Fam Pract Manag. 1999 Jan;6(1):16.
- Coding fractional units of service
- Documenting medical necessity for tests
- Coding tests for therapeutic levels
- Substitutions for bulleted exam elements
- Same-day annual exam and flex sig
- Consultation vs. ED visit
- Coding telephone calls
- Coding a sports physical
- Coding a test's professional component
Coding fractional units of service
How should we code an injection of 17 mL of lidocaine hydrochloride? The most appropriate code I can find, J2000, specifies 50 mL.
If your billing system accommodates fractional units of service, you should code J2000 with .34 units of service. If not, you may want to code J2000 with modifier -52, which indicates “Reduced Services.” To be certain, contact the third-party payer.
Documenting medical necessity for tests
If a test I order is negative, does that automatically qualify it as a screening test?
No. Medical necessity will be determined based on the rationale for ordering the test, as indicated in your chart documentation.
Coding tests for therapeutic levels
How do we code for obtaining therapeutic drug levels, and are there guidelines that say how often we can perform such tests on Medicare patients?
Use the appropriate CPT code for the test and ICD-9 code for the condition you are treating. There are no national guidelines regarding how often you can perform certain lab tests, although HCFA is engaged in a national rule-making process that may affect this. Without a national policy, Medicare carriers have discretion to establish their own policies, so check with the medical director of your carrier to determine whether a policy is in effect.
Substitutions for bulleted exam elements
Is it permissible to make substitutions for bulleted items in the exam documentation guidelines?
Same-day annual exam and flex sig
How should I code an annual exam and flexible sigmoidoscopy provided on the same day?
Use the appropriate office visit code for the exam and 45330 for the flexible sigmoidoscopy.
Consultation vs. ED visit
If I see a patient in the emergency department (ED) at the request of an emergency physician, should I use an outpatient consultation code or an ED visit code?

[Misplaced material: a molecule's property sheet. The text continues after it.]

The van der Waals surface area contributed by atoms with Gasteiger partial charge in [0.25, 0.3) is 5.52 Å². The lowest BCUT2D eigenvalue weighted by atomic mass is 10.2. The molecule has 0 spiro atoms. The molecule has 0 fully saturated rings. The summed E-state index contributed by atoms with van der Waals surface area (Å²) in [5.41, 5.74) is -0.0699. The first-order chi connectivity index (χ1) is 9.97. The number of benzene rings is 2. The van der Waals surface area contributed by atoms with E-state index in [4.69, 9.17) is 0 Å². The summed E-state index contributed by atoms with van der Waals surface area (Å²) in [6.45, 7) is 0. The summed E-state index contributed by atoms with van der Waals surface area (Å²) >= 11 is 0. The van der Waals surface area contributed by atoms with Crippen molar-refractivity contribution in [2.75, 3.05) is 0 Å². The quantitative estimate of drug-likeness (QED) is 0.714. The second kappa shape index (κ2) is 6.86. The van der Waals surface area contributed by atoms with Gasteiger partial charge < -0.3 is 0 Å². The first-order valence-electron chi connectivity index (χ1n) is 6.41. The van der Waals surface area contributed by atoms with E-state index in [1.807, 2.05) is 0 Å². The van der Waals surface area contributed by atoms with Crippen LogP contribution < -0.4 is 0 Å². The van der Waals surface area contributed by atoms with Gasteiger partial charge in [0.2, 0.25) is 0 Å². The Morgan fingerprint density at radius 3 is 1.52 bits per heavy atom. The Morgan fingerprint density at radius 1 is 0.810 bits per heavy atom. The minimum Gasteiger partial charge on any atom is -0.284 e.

When an emergency physician documents a request for your consultation but retains care of the patient, you probably should use the appropriate consultation code (99241–99245). Once the emergency physician transfers the responsibility for treatment to you, if you then treat the patient in the ED and send the patient home rather than admitting him or her, you should use the appropriate ED visit code (99281–99285).
Coding telephone calls
How do I code a phone call with a patient?
There are three codes for this purpose: 99371-99373. Note, however, that third-party payers generally don't reimburse for phone calls.
Coding a sports physical
What code should I use to report a sports physical?
If it involves a comprehensive history and exam, use the age-appropriate preventive services code. Otherwise, use the appropriate office visit code.
Coding a test's professional component
How do we code a diagnostic test, such as spirometry (94010), for which the physician provided only the professional component of the service (i.e., the interpretation and report)?
If there is no separate CPT code solely for the professional component of a service, you can submit the code for the service with a -26 modifier, which indicates “Professional Component.”
Editor's note: While this department represents our best efforts to provide accurate information and useful advice, we can't guarantee that third-party payers will accept the coding and documentation recommended. For more detailed information, refer to the current CPT manual and the “Documentation Guidelines for Evaluation and Management Services.”
Kent Moore is the AAFP's manager for reimbursement issues and a contributing editor to Family Practice Management.
Leigh Ann Henry is a freelance writer in Kansas City, Mo.
Copyright © 1999 by the American Academy of Family Physicians.
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